23550


AVOID thinking you can jack the rear in other places. As the suspension jacks up on the springs, the supporting jack point tends to 'roll' and you can end up with the rear end on top of you!

I've just discovered on Fleabay you can buy solid rubber inserts for jack cups and axle stands and I've just ordered some to try that are pre-cut to locate in the cill seam of V.Ws, 8-10mm slot size I think?

Stay safe, jacking up these modern cars in the wrong place can be risky to the car and yourself. I will warn you that when locating the cill seam to align with the 'V' cut block, always check and recheck that's where the jack is lifting because in poor light it's easy to misalign and if you jack under the cill it will fold inwards.
 

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You MUST use axle stands or a secondary screw jack with any hydraulic jack. I've got a couple I've replaced seals on twice now because they will sag when left. You learn your lesson after removing a wheel, leaving the car on a hydraulic jack and finding it sat on the rotor next morning with crunched bodywork!!

This is my side jacking method, I don't do it a lot but for wheel bearings and suspension where you need space it may be the only alternative to a 4 post lift. For the front I cut a length of 9 X 2 board that fits across the sub frame and can lift in the center.

For side jacking I use a trolley jack and axle stand together. The trolley jack needs a short length of 3X3 or 4X4 hardwood with a 'V' groove cut in the top to sit across the jack cup. The axle stand has a similar smaller section of hardwood cut with a 'V' groove. You can practice with a wood saw on blocks to get the weIded cill seam fitting nicely on top of the block but NOT resting on the hollow cill itself. I jack under the cill seam as far forwards as I can, then slide in the axle stand just behind the trolley jack so its 'V' groove aligns with the cill seam, I have 2 axle stands so I could repeat for the opposite side, but I'd usually use ramps to get both wheels off the ground. Invariably after a few hours, the car will have settled on the axle stand NOT the hydraulic jack. Even with a big trolley jack and axle stand behind it, there is plenty of room inside the wheel arch to work on brakes and wheel bearings.

View attachment 23550

AVOID thinking you can jack the rear in other places. As the suspension jacks up on the springs, the supporting jack point tends to 'roll' and you can end up with the rear end on top of you!

I've just discovered on Fleabay you can buy solid rubber inserts for jack cups and axle stands and I've just ordered some to try that are pre-cut to locate in the cill seam of V.Ws, 8-10mm slot size I think?

Stay safe, jacking up these modern cars in the wrong place can be risky to the car and yourself. I will warn you that when locating the cill seam to align with the 'V' cut block, always check and recheck that's where the jack is lifting because in poor light it's easy to misalign and if you jack under the cill it will fold inwards.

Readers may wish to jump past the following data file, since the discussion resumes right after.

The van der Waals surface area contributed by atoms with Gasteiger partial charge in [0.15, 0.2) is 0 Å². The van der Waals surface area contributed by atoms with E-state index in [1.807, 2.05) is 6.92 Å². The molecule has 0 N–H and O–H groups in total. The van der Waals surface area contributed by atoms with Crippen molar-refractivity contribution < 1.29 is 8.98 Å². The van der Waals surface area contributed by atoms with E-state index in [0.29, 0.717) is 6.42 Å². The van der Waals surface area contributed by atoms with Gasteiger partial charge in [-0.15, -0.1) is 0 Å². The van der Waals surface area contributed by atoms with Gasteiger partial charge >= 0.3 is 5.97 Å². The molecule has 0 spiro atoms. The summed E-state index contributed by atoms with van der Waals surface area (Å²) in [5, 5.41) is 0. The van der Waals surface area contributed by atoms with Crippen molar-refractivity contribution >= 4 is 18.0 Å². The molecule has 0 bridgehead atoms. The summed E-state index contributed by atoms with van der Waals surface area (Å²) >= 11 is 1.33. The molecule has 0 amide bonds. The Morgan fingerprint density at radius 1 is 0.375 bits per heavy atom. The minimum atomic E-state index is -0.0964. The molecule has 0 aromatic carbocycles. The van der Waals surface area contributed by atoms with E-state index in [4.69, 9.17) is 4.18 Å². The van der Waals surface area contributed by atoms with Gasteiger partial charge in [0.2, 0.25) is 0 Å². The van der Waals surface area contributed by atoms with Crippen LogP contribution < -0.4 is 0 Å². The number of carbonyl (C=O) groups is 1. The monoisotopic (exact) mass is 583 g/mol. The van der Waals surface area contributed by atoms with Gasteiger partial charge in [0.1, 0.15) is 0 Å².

Hi Vox,

I think I see what you mean . I have purchased a few Jack pad options recently , I will dig out a few pics to show what I've got . I seem to have the same problem as in if i use the area on the sill marked for jacking my Jack takes up a lot of space so i can't fit my axle stand in the same area. It a bit difficult to describe what I mean so hopefully the pics will make a bit more sense

Regards
 

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Discussion Starter · #5 ·
The rears are less worry because there is less weight on the cill jack points - until you start pulling the hub bolt down 1/2 turn. I locate the obscure arrows they put on the cill, then position my wood/rubber 'V' block just forwards of it towards the wheel for the hydraulic jack. My jack has a V. large 145mm dia. cup. I can then get the axle stand right close to the hydraulic jack and lower the car on the stand. I only work under cars when they are on stands, ramps or trapezoidal screw jacks. After making the ramps I welded up a small steel box frame from left over 1" angle and set in some 1" plywood. This is a useful raised support I can sit a screw jack on to work with both wheels on ramps and remove a wheel. A 4 post garage lift with space to use it was always a dream, but I'm getting too old to consider that now.

I received two slotted rubber pads for my old halfrauds axle stands this morning. They were a reasonable fit on the stands, but I shaved their angle a little with the bench grinder to get a perfect fit on the side 'wings'. Hardwood 'V' blocks still work well though.
 

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The rears are less worry because there is less weight on the cill jack points - until you start pulling the hub bolt down 1/2 turn. I locate the obscure arrows they put on the cill, then position my wood/rubber 'V' block just forwards of it towards the wheel for the hydraulic jack. My jack has a V. large 145mm dia. cup. I can then get the axle stand right close to the hydraulic jack and lower the car on the stand. I only work under cars when they are on stands, ramps or trapezoidal screw jacks. After making the ramps I welded up a small steel box frame from left over 1" angle and set in some 1" plywood. This is a useful raised support I can sit a screw jack on to work with both wheels on ramps and remove a wheel. A 4 post garage lift with space to use it was always a dream, but I'm getting too old to consider that now.

I received two slotted rubber pads for my old halfrauds axle stands this morning. They were a reasonable fit on the stands, but I shaved their angle a little with the bench grinder to get a perfect fit on the side 'wings'. Hardwood 'V' blocks still work well though.
Hi Vox
See attched pics . One kit ( 3 part kit) is from PSI tuning and using the 4 post lift jack points . a few comments on the web re stuff being crushed but i find it works well. However it blocks axle stand access due to its location . the second (single part) is from power flex for a mk5 golf and fits the sill area fine , just enough room for a axle stand